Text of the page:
Messi Fuels Argentina’s Dream Of A Third World Cup Title

By Dialogo
January 08, 2009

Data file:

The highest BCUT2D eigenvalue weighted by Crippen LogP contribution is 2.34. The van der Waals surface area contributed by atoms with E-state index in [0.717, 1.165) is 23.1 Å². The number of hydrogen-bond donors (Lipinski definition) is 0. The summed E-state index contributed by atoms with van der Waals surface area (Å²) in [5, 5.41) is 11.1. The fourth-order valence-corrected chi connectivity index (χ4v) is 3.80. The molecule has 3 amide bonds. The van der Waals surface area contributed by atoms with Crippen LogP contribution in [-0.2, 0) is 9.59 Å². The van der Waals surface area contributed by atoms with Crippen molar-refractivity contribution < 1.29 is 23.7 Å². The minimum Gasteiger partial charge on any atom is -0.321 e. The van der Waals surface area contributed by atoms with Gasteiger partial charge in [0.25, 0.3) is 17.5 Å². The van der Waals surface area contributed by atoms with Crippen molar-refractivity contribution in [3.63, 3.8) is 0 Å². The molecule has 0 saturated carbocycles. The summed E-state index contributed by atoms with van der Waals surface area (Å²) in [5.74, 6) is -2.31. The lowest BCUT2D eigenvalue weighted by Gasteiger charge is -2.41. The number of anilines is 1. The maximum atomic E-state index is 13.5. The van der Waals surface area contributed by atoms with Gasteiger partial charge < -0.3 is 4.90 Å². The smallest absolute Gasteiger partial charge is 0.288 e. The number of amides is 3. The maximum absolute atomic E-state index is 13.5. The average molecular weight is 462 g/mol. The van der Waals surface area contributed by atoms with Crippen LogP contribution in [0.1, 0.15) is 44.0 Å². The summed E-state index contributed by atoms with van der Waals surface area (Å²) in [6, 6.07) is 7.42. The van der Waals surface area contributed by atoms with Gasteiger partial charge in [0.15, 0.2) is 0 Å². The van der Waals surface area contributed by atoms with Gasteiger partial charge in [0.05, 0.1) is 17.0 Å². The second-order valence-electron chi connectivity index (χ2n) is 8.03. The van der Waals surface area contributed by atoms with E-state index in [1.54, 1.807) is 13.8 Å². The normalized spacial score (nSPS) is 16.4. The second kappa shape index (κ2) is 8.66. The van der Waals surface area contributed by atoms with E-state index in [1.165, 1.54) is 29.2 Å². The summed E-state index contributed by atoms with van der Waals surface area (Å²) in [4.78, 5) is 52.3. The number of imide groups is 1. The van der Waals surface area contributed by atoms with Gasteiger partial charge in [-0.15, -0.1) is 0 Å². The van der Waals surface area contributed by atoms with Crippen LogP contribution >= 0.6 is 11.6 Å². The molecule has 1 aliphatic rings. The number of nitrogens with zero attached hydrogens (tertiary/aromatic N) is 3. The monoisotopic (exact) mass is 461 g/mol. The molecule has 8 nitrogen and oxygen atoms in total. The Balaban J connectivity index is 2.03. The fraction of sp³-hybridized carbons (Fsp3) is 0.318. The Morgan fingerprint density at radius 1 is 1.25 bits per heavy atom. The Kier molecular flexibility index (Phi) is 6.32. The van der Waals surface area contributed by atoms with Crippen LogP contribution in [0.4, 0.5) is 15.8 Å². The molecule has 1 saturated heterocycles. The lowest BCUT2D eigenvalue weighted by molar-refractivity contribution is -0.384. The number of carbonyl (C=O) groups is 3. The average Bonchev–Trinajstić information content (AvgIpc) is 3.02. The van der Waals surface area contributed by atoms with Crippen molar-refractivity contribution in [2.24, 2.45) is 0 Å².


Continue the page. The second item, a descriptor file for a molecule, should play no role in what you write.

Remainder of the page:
Any time Leo Messi displays his enormous talent on the field, the Argentinians’ dream of ‎winning their third World Cup title seems closer to reality. ‎ In support of Leo Messi’s brilliance, the “albiceleste" fans prepare their drums and cheer ‎chants aimed at the 2010 World Cup in South Africa.‎ With Diego Armando Maradona in the audience, Messi did his latest stellar performance on ‎Tuesday at the Vicente Calderon Stadium when he scored two goals for his team, Barcelona, leading them to a 3-1 win against the locals, in the final round of the Copa del ‎Rey. ‎ The performance of the soccer player, who is in his twenties, received a great deal of ‎acclaim in the media. When the “future king”, as Maradona calls Messi, was leaving the ‎field, the fans from Atletico Madrid cheered his name the same way they do when their ‎idol, Sergio “Kun” Agüero, displays his high quality soccer technique. ‎ However, on Tuesday, “Kun” was unable to play despite Maradona being in attendance. ‎ Nobody in Argentina believes in any sort of rivalry between the two young talents. Messi is ‎considered a first-team player in Maradona's opinion and “Kun” will have to fight for a spot ‎with other forwards. ‎ The leadership of Messi’s is now indisputable. The Argentinians remember Maradona’s ‎outstanding performance in the 1986 World Cup, and are looking for similarities. If Messi ‎continues excelling his form, the title in the final, on July 11th at the Soccer City of ‎Johannesburg, is in reach . ‎ Is it too much responsibility for a soccer player, who in the World Cup will only be 23 ‎years-old, to carry on not only the load of the team, but to also live up to the demanding ‎history of Argentine soccer?‎ Maradona was 25 when he won the title in 1986. When he was 17, he wanted to be part of ‎Argentina’s World Cup in 1978; however, César Luis Menotti gave him one of the worst ‎blows of his career when he did not name him and the national team won its first title. At ‎the age of 21, he played in the 1982 World Cup, but Argentina was defeated by Italy and ‎Brazil in the second round. ‎ Comparing similar cases, Pelé lived through glory of his first world title in Sweden in 1958, ‎when he was 17. Brazil defeated the host nation 5-2. Two of the goals were scored by Pelé; ‎the first one being an amazing combination of “a flip kick” and volley, which paved his ‎way to success. ‎ Messi made his debut in the 2006 World Cup on June 16th in Germany, eight days before ‎turning 19. It was an explosive debut. He assisted in Hernán Crespo’s goal and scored ‎another one in defeating Serbia 6-0. ‎ He played as first-team player against the Netherlands (0-0) with both squads already ‎qualified for the round of 16. In the game against Mexico, Messi came on in the 83rd ‎minute but was left on the bench during the quarter-finals match against Germany. ‎Argentina lost on penalties.‎ José Pekerman, coach of the team at that time, must have thought that being so young and ‎small, Messi would not be able to battle against the tall and well-built teutons.‎ The extraordinary moves that the Barcelona player has been performing since then, his ‎amazing goals and the inability that rival defenders have to anticipate his swift dashes ‎towards the goal make it clear that Maradona won’t have Pekerman’s doubts. ‎ Maradona insists on taking care of the young talent. Take care of him as if he is gold, the ‎gold cloth that wraps Johannesburg's soil and the title that Argentinians hope to win on July ‎‎11th, 2010, with the help of the soccer player who is outstanding on the field and private ‎outside of it.‎